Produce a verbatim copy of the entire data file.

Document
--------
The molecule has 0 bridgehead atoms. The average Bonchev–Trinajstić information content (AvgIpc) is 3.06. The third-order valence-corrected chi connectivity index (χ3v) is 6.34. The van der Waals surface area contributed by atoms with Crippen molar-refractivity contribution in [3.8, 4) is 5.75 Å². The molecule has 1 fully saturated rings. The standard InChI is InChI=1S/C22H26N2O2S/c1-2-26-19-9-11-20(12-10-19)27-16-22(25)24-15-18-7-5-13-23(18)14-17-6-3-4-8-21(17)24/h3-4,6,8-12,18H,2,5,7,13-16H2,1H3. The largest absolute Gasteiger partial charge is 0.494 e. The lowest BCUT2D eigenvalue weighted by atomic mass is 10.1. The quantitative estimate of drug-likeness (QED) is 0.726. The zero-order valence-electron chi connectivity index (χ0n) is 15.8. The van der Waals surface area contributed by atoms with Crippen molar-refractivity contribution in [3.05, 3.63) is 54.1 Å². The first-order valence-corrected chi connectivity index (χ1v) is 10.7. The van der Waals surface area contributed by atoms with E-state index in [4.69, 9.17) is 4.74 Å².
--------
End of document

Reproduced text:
The molecule has 0 bridgehead atoms. The average Bonchev–Trinajstić information content (AvgIpc) is 3.06. The third-order valence-corrected chi connectivity index (χ3v) is 6.34. The van der Waals surface area contributed by atoms with Crippen molar-refractivity contribution in [3.8, 4) is 5.75 Å². The molecule has 1 fully saturated rings. The standard InChI is InChI=1S/C22H26N2O2S/c1-2-26-19-9-11-20(12-10-19)27-16-22(25)24-15-18-7-5-13-23(18)14-17-6-3-4-8-21(17)24/h3-4,6,8-12,18H,2,5,7,13-16H2,1H3. The largest absolute Gasteiger partial charge is 0.494 e. The lowest BCUT2D eigenvalue weighted by atomic mass is 10.1. The quantitative estimate of drug-likeness (QED) is 0.726. The zero-order valence-electron chi connectivity index (χ0n) is 15.8. The van der Waals surface area contributed by atoms with Crippen molar-refractivity contribution in [3.05, 3.63) is 54.1 Å². The first-order valence-corrected chi connectivity index (χ1v) is 10.7. The van der Waals surface area contributed by atoms with E-state index in [4.69, 9.17) is 4.74 Å².